Debating Society 1964-65

The year has been a good one on the whole. Policy has been modernised and drastically changed because it was seen fit to do so and chiefly because the Society is dissatisfied with the response of the Senior School.

The main change was the dividing of the Society into sections, a Junior Section and a Senior Section. Each section is governed by a Committee with the Senior Committee of the Society supreme. With this change in mind it will be seen best to deal with the Society in two reports.

(1) Junior Section

A most thriving section which gives the Society the bulk of its members. Under an able committee of P. Maddams 4, A. Shaw 4, and S. Devlin 3, the Juniors are off to a good start. They were very active this year with many debates. The first was held in November.
     The motion being: "This house believes that Factory Farming is Immoral."
     The speakers for the motion were Mulcahy and Moran, 3B.
     Those against: P. Maddams and A. Shaw.

On January 29th a debate was held on the following motion:
     "This house believes advertising cannot be both honest and effective."
     Those speaking for were: Mr. Thurnham and Mr. S. Devlin.
     Those against: Mr. Maddams and Mr. A. Shaw.
     The Chairman was Mr. D. Cryan.
A lively debate ensued with Mr. Thurnham opening for the Proposition, followed by Mr. Maddams for the Opposition. Mr. S. Devlin spoke next followed by Mr. A. Shaw. After eager questioning the motion was put to the house who rejected it by 12 votes to 10.

March 5th was the next occasion for a Junior debate.
     The motion being: "This house believes that Pirate Radios can be justified."
     Chairman: Mr. V. Nickless.
     Proposers: Mr. Gillespie and Mr. Riley.
     Opposers: Messrs. Devlin and Ferry.
A promising debate with good speeches by both sides followed with keen questioning. The house accepted the motion by 17 votes to five with 2 abstentions.

March 26th. Motion for this debate was:
     "This house considers bloodsports can be justified."
     Chairman: Mr. D. Cryan.
     Proposers: Messrs. Hollows and Moran.
     Opposers: Messrs. Herbert and Jennings.
Lively debating was experienced with intensive questioning after which the house rejected the motion by 17 votes to 3.

An old favourite returned to the scene in the motion:
     "This house believes that Latin has no use in this modern age," on May 7th.
     Mr. D. Cryan was in the Chair and
     Messrs. O'Keefe and Frost proposed the motion with
     Messrs. Devlin and O'Kelly opposing.
The debate became a praising ground for English and as per usual the motion was upheld overwhelmingly.

The final debate held by the Junior Section was on May 12th and the motion was:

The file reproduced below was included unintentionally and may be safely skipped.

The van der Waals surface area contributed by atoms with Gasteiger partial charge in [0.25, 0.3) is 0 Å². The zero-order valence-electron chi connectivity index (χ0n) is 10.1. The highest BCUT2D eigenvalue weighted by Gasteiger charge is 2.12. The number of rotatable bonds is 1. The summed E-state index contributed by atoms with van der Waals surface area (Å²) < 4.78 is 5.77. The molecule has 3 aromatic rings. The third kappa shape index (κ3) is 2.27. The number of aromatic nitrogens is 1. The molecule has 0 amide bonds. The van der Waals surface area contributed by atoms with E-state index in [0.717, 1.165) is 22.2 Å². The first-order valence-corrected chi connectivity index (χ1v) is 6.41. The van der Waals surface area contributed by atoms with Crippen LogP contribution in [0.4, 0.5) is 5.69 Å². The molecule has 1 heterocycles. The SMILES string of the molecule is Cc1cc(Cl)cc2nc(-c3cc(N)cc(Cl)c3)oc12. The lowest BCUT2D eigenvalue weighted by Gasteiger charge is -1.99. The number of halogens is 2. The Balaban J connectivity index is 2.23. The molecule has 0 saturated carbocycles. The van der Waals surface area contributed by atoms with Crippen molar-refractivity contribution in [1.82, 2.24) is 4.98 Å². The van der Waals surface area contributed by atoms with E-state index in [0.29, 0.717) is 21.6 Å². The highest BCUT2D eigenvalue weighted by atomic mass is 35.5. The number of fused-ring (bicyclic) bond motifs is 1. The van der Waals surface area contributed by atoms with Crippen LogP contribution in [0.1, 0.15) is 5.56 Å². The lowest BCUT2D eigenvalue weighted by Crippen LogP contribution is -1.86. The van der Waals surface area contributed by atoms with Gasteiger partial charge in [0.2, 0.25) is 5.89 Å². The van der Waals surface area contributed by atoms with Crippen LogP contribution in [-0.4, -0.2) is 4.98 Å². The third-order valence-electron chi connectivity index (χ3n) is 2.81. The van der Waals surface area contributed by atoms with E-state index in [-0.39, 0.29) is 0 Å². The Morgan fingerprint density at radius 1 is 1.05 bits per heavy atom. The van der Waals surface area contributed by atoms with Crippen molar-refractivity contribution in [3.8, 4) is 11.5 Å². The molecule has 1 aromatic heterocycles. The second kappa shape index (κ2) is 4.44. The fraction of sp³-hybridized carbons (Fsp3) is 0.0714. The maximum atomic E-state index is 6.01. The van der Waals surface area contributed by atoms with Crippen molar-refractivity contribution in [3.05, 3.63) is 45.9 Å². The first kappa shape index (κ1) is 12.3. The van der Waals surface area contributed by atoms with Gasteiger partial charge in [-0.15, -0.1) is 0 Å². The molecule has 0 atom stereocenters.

"This house believes that French should be taught in Primary Schools."
     The Chairman was Mr. D. Cryan.
     Proposers: Messrs. Inglese and Herbert.
     Opposers: Messrs. Quinlan and Jennings.
Two points emerged from this debate, firstly, the difficulty of learning English and the shortage of teachers. However, the motion was accepted by 9 votes to 7 with 4 abstentions.

(2) Senior Section

Attendance and general support for the Society in this section is very discouraging. Such has been found in the selection of speakers in such debates as those organised by the Seniors. Benefits are there for the seeking in joining the Society and speaking in debates, self-confidence in one's self and in speaking in public. So do join and accrue benefits.

The Committee for this year is as follows:
Mr. P. G. Cornes, M.R.S.T.   President
Mr. D. Cryan Chairman
Mr. L. J. Robinson Vice-Chairman
Mr. V. Nickless Secretary
Mr. P. D. J. Devlin Co-Treasurer
Mr. S. B. Jones Co-Treasurer
Mr. J. O'Sullivan Asst. Secretary

The Society took the plunge immediately with the following motion:
     "This house believes the Catholic Church to be in great need of reformation."
     In the Chair: Mr. P. D. Devlin.
     Proposers: Mr. T. O'Shea and Mr. P. Stapleton.
     Opposers: Mr. K. Prigmore and Mr. J. O'Sullivan.
A lively debate ensued with eager questioning from the floor which approved the motion.

Probably the most controversial motion of the year was:
     "This house believes the Irish are not, never have been, and never will be better than a third rate nation."
Never has such hostility been shown to, the Society and it was with great reluctance that the debate was withdrawn completely.

In February the following motion was debated:
     "This house would not fight for Queen or country."
     The Chairman was Mr. V. Nickless.
     Proposers: Mr. P. D. Devlin and Mr. L. Robinson.
     Opposers: Mr. E. Grandi and Mr. H. Wills.
Attendance at this debate, with 27 members, was encouraging but alas no staff were present.
Both Mr. Devlin and Mr. Robinson pointed out that it would be pointless to fight in another war since the obvious conclusion would be annihilation of the human race due to atomic warfare. Mr. Devlin pointed out much to the house's displeasure that the English would not support Queen and Country because they did not have the guts to do so.

Mr. Grandi said that nuclear war was an impossibility because of the risk involved and Mr. H. Wills opposed him but said that it would be better to die honourably in battle than in bed.

After some of the toughest questioning ever experienced at a debate the house carried the motion by 16 votes to 10. One member abstained.

The last debate of the term was held in June the motion being:
     "This house believes that Hell fire keeps the Churches warm."
     Those speaking for the motion: T. O'Shea, P. Kemp.
     Those speaking against: P. Devlin, A. McNeil.
     In the Chair: J. O'Sullivan.
After a fiery debate and enthusiastic questioning the house opposed the motion by 15 votes to 12.

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